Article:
A novel mathematical and molecular hypothesis is proposed to account for the peculiar organization of human epidermis. Mathematically, the organization of the interfollicular epidermis is hypothesized to be a tetratomic identity manifesting a gravitational logic in the arrangement of its functional compartments. The squares of the natural numbers; i.e., 1, 4, 9, and 16 are taken, on empirical grounds, to correspond to the number of cell layers in the respective epidermal strata (germinativum, spinosum, granulosum, and corneum). The outer two strata, overlying the Langerhans cells, constitute the ‘living’ and ‘dead’ components of the traditional ‘epidermal barrier’. Together, these two strata illustrate in their union of 9 + 16 = 25 cells, a way of conceiving the skin surface (the body-environment identity) as both closure and contact. The organization of human epidermis into functional units based on phi, the golden section ratio, builds upon this gravitational logic. Finally, the fact that the extensively cross-linked proteolipid envelope of the cornified epidermal cell is a single multi-gene molecule is deemed scientifically incontrovertible. The molecular hypothesis in need of validation and verification is whether the corneodesmosomal ‘rivets’ linking one corneocyte to another are covalently bonded structures. If so, the cornified scaffolding of the stratum corneum constitutes a highly organized, extended, multi-gene, polymer molecule strategically located precisely at the shared surface of the body and environment. This hypothesis places the differentiated structure of the epidermis, an ectodermal derivative like the brain, front and center in the translation of molecular biology to clinical bedside care.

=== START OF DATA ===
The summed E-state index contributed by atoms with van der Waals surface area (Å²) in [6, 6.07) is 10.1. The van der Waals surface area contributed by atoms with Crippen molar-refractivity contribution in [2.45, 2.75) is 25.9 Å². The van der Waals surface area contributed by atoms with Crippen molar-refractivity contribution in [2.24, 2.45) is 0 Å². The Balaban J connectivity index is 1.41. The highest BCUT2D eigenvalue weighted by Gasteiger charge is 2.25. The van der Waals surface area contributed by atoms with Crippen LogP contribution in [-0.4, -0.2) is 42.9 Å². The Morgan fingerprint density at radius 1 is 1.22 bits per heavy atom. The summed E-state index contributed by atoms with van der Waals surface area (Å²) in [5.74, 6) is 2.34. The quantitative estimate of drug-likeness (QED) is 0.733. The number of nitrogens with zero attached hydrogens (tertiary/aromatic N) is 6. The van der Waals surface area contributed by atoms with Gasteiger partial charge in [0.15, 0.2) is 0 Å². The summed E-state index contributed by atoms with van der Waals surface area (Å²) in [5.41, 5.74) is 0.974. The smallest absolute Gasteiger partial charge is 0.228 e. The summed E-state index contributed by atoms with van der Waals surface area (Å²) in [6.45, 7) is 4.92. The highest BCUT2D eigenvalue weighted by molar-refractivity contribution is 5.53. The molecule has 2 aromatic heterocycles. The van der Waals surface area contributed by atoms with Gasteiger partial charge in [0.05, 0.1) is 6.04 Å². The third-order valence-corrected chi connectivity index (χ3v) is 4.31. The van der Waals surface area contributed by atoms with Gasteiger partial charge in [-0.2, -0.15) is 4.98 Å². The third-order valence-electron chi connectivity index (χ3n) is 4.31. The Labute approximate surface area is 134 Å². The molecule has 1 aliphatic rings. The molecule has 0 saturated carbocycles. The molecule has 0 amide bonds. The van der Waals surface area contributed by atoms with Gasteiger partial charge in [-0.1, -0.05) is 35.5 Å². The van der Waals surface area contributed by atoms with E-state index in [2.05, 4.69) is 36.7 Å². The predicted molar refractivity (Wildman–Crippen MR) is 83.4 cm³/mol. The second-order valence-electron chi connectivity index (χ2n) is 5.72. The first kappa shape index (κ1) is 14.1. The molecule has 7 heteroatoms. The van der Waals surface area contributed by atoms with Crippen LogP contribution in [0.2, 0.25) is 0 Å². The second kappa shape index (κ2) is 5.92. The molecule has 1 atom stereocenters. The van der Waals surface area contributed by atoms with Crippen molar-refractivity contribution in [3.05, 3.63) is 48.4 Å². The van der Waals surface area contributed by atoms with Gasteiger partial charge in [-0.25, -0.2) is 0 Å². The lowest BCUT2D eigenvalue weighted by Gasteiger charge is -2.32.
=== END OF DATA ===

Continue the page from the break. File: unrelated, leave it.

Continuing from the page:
Medical Hypotheses – Elsevier
Published: Jan 1, 2006
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